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Punt Tales

By the 18th century, different wine regions of Europe invented signature-style bottles to mark their territory as well to adjust for the needs of their particular region’s wine. The Burgundy-type bottle (red and white Burgundy, Syrah and Viognier) is shapely with a tapered neck since the Burgundian founding fathers did not need a trap for dregs like their Bordeaux brothers whose bottle was designed with wide and stern shoulders. Both Burgundy and Bordeaux styled bottles have a dimple on the bottom called a punt.

The punt at the bottom of a bottle is a deep indentation in a bottle’s butt. It diffuses pressure and helps balance the gas which is important in Champagne bottles. Still wine bottles do not need a punt, but many producers keep it as tradition. Punts date to the time that glassblowers produced bottles by hand using a wood stick to hold the glass from the neck end. After forming the bottle, the glassblower pulled out the stick, creating a punched-in bottom.

Some producers of Pinot Noir have an astonishingly deep punt. Many years ago, a British study showed that it was possible to determine the value of the bottle of wine by feeling the depth of its dimple. Previously this was thought to be an urban myth. Some researchers with nothing better to do actually measured differently priced bottles of wine. It was shown that more expensive wines had deeper punts. The relationship between depth and price could be expressed by the equation: price of bottle-punt depth in millimeters + $5.64/4.314. The homemade depth gauge that was used by researchers to make the measurements was auctioned on eBay.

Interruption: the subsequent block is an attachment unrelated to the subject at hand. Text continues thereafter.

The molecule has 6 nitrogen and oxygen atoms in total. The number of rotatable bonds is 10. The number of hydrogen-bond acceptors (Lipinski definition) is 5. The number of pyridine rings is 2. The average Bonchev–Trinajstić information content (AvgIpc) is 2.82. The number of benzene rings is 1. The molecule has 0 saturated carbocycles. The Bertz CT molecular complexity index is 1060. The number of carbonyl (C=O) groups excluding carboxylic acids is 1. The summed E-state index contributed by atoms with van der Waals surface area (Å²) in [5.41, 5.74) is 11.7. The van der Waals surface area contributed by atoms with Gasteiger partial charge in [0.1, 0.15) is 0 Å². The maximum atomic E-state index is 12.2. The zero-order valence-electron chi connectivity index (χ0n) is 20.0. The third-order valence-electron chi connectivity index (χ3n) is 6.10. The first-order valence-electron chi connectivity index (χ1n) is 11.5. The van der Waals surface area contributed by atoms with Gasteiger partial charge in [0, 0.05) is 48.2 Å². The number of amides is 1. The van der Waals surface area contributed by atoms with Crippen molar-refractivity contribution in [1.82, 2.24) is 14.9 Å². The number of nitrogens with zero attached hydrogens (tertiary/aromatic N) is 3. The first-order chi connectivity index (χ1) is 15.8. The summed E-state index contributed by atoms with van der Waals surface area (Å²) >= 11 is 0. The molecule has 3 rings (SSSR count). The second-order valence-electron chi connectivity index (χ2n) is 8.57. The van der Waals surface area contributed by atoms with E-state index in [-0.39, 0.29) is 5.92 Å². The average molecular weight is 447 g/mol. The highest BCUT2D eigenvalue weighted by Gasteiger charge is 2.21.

I went into my own cellar to feel a few punts. I used my two fingers (index and middle) as a depth gauge and graded the depth of the punt as none, first knuckle and second knuckle. Some punts have a nipple at the depth of the depression that can slightly affect the measurement. After sampling several bottles, I found that the scientific results reported by the British researchers are valid but not infallible. Some of my lowly Pinot Noir wines (for unwanted guests, relatives and cooking) had no dimple at all and a very few had a good-sized punt. Most Pinot Noir bottles had a one-knuckle punt that seems to be the most common punt size.

When you are at a party you can amaze the crowd by feeling the punt depth and picking out the most expensive wines. When you are at your local wine retailer, you can wager a bottle of good Pinot Noir on whether you can tell the more expensive bottle by holding the bottle and subtlety putting you two fingers into the punt. Just don’t overdo it, people might think you are some kind of weirdo.

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